• Nurse in public, cover or no cover, whatever is most comfortable for YOU and your baby. I never had a problem with nursing in public and I used a cover sometimes but Evie hated it. Then, as she got older she became so easily distracted I’d have to go hide somewhere quiet to get her to nurse. Just do what is most comfortable for YOU. 🙂

That’s all for now! I am  sad this is over, but glad to move on from this and to build our relationship in a different way as she grows.

A Personal Post on Breastfeeding

Evelyn is 6 weeks old tomorrow and I’m totally not going to acknowledge how quickly time is going, but rather talk about our breastfeeding journey. When I was a brand new mama with Logan, I had no idea what I was doing, but I knew that I wanted to breastfeed and give my baby natures milk for as long as possible. When Logan was 6 weeks old, we had already been dealing with continued use of a nipple shield, thrush and an abscess that had to be drained. (post hereI pushed through those things and stayed determined to keep nursing my new son. Then I lost it. The emotional mess that all those physical issues was causing became too much for me to handle. I was two weeks away from going back to work and I had to decide if it was time to wean or keep going. I wrote this post and my heart broke. It was over. No more nursing. In hindsight, nursing Logan was never easy or very enjoyable to begin with. I just did it because I knew it was best. I had girlfriends who breastfed their babies did their best to encourage me but I could not keep going.

Between the time that I stopped nursing Logan and the time that I became pregnant again, I knew that I was not going to let that experience stop me from breastfeeding my next baby. At my 12 week appointment with my midwife, she asked me about it and I told her I was going to do everything I possibly could to make it work, not just because I knew it was best, like last time, but because it was what I wanted. I wanted the bonding, closeness, and experience that women have been doing for forever. My midwife was almost surprised that the bad experience did not deter me from trying again.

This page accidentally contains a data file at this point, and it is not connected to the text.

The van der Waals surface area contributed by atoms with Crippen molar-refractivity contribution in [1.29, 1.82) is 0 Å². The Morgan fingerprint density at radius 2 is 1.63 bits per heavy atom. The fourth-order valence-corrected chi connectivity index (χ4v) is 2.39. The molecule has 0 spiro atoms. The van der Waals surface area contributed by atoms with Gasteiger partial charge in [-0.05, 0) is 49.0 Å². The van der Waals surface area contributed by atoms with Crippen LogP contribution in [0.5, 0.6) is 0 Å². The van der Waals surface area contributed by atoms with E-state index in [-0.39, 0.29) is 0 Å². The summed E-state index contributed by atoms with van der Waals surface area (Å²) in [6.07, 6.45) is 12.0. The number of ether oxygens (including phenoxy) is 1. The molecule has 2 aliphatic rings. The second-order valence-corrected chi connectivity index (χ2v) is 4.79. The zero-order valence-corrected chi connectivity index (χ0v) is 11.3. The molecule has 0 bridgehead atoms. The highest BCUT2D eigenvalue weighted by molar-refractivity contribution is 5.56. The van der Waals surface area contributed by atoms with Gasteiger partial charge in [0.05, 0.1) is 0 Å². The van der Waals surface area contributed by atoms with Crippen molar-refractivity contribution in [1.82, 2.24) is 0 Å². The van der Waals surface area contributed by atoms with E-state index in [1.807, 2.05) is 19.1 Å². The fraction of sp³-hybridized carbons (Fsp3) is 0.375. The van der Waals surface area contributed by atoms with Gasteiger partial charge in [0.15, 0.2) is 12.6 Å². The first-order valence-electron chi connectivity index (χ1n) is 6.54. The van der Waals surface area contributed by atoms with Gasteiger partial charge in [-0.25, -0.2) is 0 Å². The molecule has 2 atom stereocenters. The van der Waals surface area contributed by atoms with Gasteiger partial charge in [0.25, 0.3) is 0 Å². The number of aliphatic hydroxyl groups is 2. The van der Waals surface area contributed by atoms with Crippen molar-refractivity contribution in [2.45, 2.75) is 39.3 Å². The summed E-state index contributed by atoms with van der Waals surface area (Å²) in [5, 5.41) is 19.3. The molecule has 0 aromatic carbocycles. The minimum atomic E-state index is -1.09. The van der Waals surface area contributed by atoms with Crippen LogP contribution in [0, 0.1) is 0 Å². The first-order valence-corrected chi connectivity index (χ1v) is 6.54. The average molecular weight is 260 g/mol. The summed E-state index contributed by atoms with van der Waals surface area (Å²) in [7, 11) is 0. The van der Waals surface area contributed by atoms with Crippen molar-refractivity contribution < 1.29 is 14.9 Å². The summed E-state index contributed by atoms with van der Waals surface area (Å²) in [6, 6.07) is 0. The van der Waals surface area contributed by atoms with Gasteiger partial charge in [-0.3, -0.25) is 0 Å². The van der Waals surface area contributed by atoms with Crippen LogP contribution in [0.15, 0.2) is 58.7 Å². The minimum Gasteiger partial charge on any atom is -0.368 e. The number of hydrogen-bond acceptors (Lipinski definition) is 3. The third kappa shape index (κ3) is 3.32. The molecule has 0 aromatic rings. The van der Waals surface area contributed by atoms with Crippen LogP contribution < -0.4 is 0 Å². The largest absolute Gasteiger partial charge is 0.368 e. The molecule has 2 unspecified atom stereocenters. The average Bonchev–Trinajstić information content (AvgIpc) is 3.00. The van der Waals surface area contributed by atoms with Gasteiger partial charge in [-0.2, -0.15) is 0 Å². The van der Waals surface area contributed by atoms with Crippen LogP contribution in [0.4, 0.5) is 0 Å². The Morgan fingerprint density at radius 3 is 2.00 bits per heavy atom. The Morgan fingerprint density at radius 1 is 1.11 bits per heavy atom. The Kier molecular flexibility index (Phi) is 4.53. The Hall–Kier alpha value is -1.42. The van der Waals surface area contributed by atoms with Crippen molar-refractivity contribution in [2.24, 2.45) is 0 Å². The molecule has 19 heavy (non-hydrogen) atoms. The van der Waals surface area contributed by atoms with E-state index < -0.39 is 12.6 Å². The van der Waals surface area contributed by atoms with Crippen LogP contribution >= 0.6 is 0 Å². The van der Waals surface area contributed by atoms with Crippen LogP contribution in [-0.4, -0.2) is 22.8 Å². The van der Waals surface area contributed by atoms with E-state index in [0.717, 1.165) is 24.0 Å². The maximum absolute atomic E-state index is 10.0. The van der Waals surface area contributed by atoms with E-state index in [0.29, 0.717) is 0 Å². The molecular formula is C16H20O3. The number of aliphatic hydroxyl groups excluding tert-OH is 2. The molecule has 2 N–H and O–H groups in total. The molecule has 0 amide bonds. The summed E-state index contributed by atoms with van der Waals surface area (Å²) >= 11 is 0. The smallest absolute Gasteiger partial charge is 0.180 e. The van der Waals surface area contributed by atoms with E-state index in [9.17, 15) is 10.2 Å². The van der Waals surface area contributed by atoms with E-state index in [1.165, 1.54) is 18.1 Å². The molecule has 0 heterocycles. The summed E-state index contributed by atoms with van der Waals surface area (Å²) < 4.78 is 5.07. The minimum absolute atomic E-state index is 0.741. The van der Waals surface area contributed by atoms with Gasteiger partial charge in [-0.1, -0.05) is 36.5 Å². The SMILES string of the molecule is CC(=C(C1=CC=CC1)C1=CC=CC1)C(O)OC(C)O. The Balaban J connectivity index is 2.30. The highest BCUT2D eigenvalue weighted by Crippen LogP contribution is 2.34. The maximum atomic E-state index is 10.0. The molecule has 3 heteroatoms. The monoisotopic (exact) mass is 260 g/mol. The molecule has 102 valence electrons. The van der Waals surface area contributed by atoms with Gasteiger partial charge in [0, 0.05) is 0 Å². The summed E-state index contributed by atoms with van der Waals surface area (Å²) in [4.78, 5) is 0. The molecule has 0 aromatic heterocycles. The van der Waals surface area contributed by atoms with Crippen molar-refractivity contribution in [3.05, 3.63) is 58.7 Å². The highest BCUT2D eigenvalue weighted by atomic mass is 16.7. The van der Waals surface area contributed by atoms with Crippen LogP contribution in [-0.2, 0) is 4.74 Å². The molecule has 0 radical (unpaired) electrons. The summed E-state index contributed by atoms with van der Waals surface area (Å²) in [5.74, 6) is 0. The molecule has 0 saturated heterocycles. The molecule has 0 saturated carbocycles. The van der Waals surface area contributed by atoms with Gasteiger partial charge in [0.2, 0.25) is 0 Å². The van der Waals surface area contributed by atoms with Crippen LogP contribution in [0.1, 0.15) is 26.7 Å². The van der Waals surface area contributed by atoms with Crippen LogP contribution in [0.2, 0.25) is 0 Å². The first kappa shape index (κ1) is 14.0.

And here we are now, 6 weeks of exclusive breastfeeding and it could not be more incredible or different than last time. The first two nights we were in the hospital I hand expressed colostrum onto my pinky finger. In the middle of day two my milk started to come in. Evie and I practiced nursing but once the milk was in, I was terribly engorged. She could barely latch but I knew that if we used a nipple shield that would be the start of the end (so I thought). By day four I was pumping and bottle feeding Evie because the engorgement was so bad she could not latch. We met with a lactation consultant and she gave us some great tricks, but still suggested I pump even just for a few minutes before nursing. So with all the pumping, bottle-feeding, practicing nursing, cleaning parts, etc I was not sleeping–at all. Day five, on Friday, I caved late that night and begged B to go buy us a nipple shield. I hated pumping and I knew Evie wanted to nurse just as much as I wanted her to.
For the next two weeks I used the shield and most of the time I was able to start off with it and then take it away. There was some minor nipple confusion and two weeks ago she bit me through the shield. I am pretty sure I nearly blacked out the pain was so horrible. And that was it. I took the shield off and made Evie latch without it and we have not needed it since.
The actual pain from latching happened every time we nursed for five solid weeks. My toes curled and I cursed in my head that it was just for a few effing seconds and it would go away. Then last week, as if mother nature was giving me a break, the pain started to subside and breastfeeding really is becoming a very natural, seamless experience. I am so proud of myself and of Evelyn for learning how to get this whole thing figured out. She has a bottle of expressed milk maybe 2-3 times a week and usually only if I have to pump because I continue to have an oversupply. I have over 100 ounces of milk in the freezer for when I go back to work. I still pump almost every morning and sometimes in the evenings to keep building that supply.
And the best part? I have the most supportive family. B loves that I am breastfeeding our little girl. He loves that we have a special bond and that I am giving her tons of nutrients and immunities. I’ve easily nursed in public and around other people without much thought. I’m waiting until Evie is a little bit more focused and older before I attempt to ditch the cover, even though we both hate it.
Here’s to 6 more weeks! I’m setting small goals. I’m supposed to return to work then and I’m praying that my supply stays the same and that increased bottle-feeding doesn’t turn Evie off from nursing. I hate to think about it, but ugh…gotta do what I gotta do!